An argument is brewing right now in Central Government regarding recent proposals to allow Companies House to change its policy on how long historical data is kept on companies stored in its publically accessible database. Currently it keeps records going back twenty years and under new proposals this may change to just 6 years. Without getting into the finer arguments of what Companies House should or shouldn’t do (as this is being covered pretty well in the mainstream press) it does raise the question of what individual companies should do with their own records and how far back should businesses keep them for.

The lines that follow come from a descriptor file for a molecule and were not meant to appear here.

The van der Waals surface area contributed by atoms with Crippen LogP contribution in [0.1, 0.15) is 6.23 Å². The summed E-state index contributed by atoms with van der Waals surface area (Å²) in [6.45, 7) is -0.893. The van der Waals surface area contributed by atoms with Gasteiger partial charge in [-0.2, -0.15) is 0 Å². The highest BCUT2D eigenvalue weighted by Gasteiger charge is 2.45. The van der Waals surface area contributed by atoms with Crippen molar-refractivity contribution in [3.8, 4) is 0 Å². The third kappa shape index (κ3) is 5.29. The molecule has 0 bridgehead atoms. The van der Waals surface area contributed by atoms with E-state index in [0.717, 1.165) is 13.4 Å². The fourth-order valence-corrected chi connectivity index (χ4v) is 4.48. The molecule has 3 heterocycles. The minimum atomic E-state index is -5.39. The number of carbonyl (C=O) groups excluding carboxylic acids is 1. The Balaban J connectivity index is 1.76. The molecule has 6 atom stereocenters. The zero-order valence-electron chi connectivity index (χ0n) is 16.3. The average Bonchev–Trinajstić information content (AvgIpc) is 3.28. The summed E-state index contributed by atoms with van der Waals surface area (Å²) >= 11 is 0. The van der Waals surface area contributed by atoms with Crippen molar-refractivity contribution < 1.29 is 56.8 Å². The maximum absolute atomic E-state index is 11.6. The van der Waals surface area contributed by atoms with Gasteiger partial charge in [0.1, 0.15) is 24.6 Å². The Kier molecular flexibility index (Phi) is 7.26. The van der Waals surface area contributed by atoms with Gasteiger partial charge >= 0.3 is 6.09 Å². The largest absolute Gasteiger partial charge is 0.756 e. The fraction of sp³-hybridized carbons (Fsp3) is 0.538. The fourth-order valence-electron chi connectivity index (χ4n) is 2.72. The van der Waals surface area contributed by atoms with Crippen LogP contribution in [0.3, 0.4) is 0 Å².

The UK requires companies keep records for a minimum of 6 years for accounting and tax purposes but often it is in the interests of companies to keep records much longer. Ongoing customer relationships can easily extend beyond 6 years, as can extended warranties and terms contained within business contracts. Clearly if any record still has business relevance or currency it should be retained, but how long beyond this period is sensible? Each business needs to have their own answer to this but if a record includes financial transactions it is going to be at least 6 years again. At a practical level it also raises the question of how does a business track the age of its records and understand how much each historical record gets accessed (and is thereby useful in being retained by the business). For digital records stored through IT business systems, it is easy to see both the access frequency as well as the last time a record was viewed and this applies to parent folders and entire collections of items. For paper records it requires a systematic approach by the business and this is easier said than done. Perhaps one of the easiest methods to understand is the approach to documentation taken by manufacturing businesses in the 70’s and 80’s as they started to implement Total Quality Control and lean manufacturing systems. As an example, Toyota in an attempt to drastically cut down on the corridors of technical documentation (such as on its parts back catalogue) it implemented a simple process of requiring any employee who accessed a particular paper file to put a coloured sticker on the file when they took it out. Thereby in a short succession of time Toyota management could easily see the files without stickers and if the files were sufficiently old, remove them completely for archive or incineration. Simple but effective, similar pragmatic techniques are used in different guises in offices all around the world and they subscribed to the maxim “that something is only useful if you use it”